Delegation of the European Union
to the United Nations - New York

EU Statement – United Nations 1st/4th Committee: Joint Session on Outer Space

New York, 31/10/2019 - 21:01, UNIQUE ID: 191031_22
Statements on behalf of the EU

31 October 2019, New York - European Union Statement by Ms. Carine Claeys, Special Envoy for Space, Head of the Space Task Force, European External Action Service, 74th Session of the United Nations General Assembly, 1st/4th Committee Joint Session on Outer Space

Mr. Chairman,

 

I have the honour to speak on behalf of the European Union and its Member States.

The Candidate Countries Turkey, the Republic of North Macedonia*, Montenegro* and Albania*, the country of the Stabilisation and Association Process and potential candidate Bosnia and Herzegovina, as well as Ukraine, the Republic of Moldova and Georgia, align themselves with this statement.

The EU and its Member States, together with the European Space Agency, have developed strong and unique space capabilities and industry in Europe. The EU currently has a large budget for space, most of which is dedicated to the European Global Navigation Satellite systems, Galileo and EGNOS, and the European Earth-observation system, Copernicus.

For the next budget period from 2021 to 2027 the European Commission has proposed a robust 16 billion EUR Space Programme to boost the EU space capabilities in the fields of navigation, Earth-observation, space situational awareness and governmental satellite communication.

The new EU Space Programme will also address global challenges, such as fighting climate change, a transition to a low-carbon economy, smart mobility and digital economy. It will support a European ‘New Space' approach with innovative start-ups, and increased European technological autonomy.  

Mr. Chairman,

The EU and its Member States continue to promote the preservation of a safe, secure and sustainable space environment as well as the peaceful use of outer space on an equitable and mutually acceptable basis. We regard outer space as a global common good, to be used for the benefit of all. We continue to stress the importance of transparency and confidence-building measures and the need to advocate responsible behaviour in outer space notably in the framework of the United Nations. As an example, in the new EU Space Programme, measures for space debris disposal and spacecraft disposal are to be implemented as way of taking charge of our own actions in this global challenge.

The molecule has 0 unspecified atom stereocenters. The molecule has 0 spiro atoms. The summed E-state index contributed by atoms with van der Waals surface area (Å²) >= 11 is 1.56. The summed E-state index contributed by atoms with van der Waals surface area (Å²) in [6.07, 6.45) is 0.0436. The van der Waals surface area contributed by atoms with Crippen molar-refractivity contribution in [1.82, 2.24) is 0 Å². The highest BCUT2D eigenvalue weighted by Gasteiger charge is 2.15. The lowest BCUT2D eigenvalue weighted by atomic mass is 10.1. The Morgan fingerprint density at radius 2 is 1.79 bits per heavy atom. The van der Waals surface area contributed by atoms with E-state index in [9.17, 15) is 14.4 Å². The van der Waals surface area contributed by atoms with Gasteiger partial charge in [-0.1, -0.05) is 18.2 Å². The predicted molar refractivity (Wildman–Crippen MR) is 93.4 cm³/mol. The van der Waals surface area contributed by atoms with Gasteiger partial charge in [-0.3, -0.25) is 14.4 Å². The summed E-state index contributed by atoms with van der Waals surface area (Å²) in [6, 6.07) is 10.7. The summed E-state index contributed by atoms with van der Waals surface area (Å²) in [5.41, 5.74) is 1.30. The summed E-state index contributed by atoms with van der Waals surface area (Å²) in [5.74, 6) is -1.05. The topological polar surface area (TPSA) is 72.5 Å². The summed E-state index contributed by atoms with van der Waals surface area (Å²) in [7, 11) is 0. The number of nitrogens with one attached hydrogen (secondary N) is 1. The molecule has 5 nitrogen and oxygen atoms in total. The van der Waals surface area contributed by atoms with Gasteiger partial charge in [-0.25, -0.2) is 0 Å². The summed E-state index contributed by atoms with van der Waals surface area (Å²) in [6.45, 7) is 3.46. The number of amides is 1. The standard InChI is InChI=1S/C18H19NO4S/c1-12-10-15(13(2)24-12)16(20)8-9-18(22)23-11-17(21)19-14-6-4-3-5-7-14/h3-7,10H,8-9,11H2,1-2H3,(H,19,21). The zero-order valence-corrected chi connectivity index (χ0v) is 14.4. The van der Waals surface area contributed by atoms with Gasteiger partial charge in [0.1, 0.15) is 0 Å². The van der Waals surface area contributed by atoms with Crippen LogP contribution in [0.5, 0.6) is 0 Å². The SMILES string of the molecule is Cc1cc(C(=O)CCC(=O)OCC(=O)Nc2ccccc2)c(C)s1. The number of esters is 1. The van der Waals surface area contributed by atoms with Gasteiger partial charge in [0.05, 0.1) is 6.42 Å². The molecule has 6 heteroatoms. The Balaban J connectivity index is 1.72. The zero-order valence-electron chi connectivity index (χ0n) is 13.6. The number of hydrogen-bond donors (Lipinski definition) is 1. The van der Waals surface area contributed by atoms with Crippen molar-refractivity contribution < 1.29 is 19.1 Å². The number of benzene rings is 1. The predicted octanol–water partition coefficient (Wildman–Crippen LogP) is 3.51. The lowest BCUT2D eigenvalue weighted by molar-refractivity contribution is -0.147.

We underline the need to foster increased international cooperation, and to establish principles of responsible behaviour, while maintaining sustainability of space activities. Furthermore, we stress the need to strengthen commitments to avoid potentially harmful interference with the peaceful exploration and use of outer space, to facilitate equitable access to outer space.

The EU and its Member States remain strongly committed to the prevention of an arms race in outer space, which is essential for strengthening international security and stability and for safeguarding the long-term use of the space environment for peaceful purposes.  We are concerned about the continued development of all anti-satellite weapons and capabilities, including ground-based, and underline the importance of addressing such developments promptly and as part of international efforts to prevent an arms race in outer space.  We call on all States to refrain from destruction of space objects that would generate long-lived debris. 

The EU underlines that the 1967 Outer Space Treaty and other applicable international space law as developed in the UN framework constitute the cornerstone of the global governance of outer space. As a responsible space actor, the EU is exploring the possibility for its accession to the relevant UN treaties on outer space.

We express our satisfaction that the UN Committee on the Peaceful Uses of Outer Space (COPUOS) adopted the preamble and 21 Guidelines for the long-term sustainability of outer space activities. The adoption of the guidelines is a major achievement and a culmination of several years of work by COPUOS, which proved that multilateral space diplomacy and international cooperation can work and produce results. We are equally satisfied that agreement was reached on establishing a working group on the long-term sustainability of outer space activities and look forward to discussing how to implement these guidelines, as well as to consider other topics for potential development of further guidelines.

We believe that the most realistic near term prospect lies in agreeing on a voluntary instrument or voluntary norms. Such a voluntary instrument could establish standards of responsible behaviour across the full range of space activities and related challenges. Topics could include the mitigation and remediation of space debris, which is partially caused by intentional anti-satellite weapon testing, and collision avoidance in order to promote security and safety in outer space in an integrated fashion.

Discussions, in particular within the UN framework, on a voluntary instrument or voluntary norms to govern increasing human activities in space should complement the COPUOS long-term sustainability Guidelines. Compliance with existing international law and with transparency and confidence-building measures, as developed in the UN framework, would have to be ensured.

 

Thank you, Mr. Chairman.

 

* The Republic of North Macedonia, Montenegro and Albania continue to be part of the Stabilisation and Association Process.

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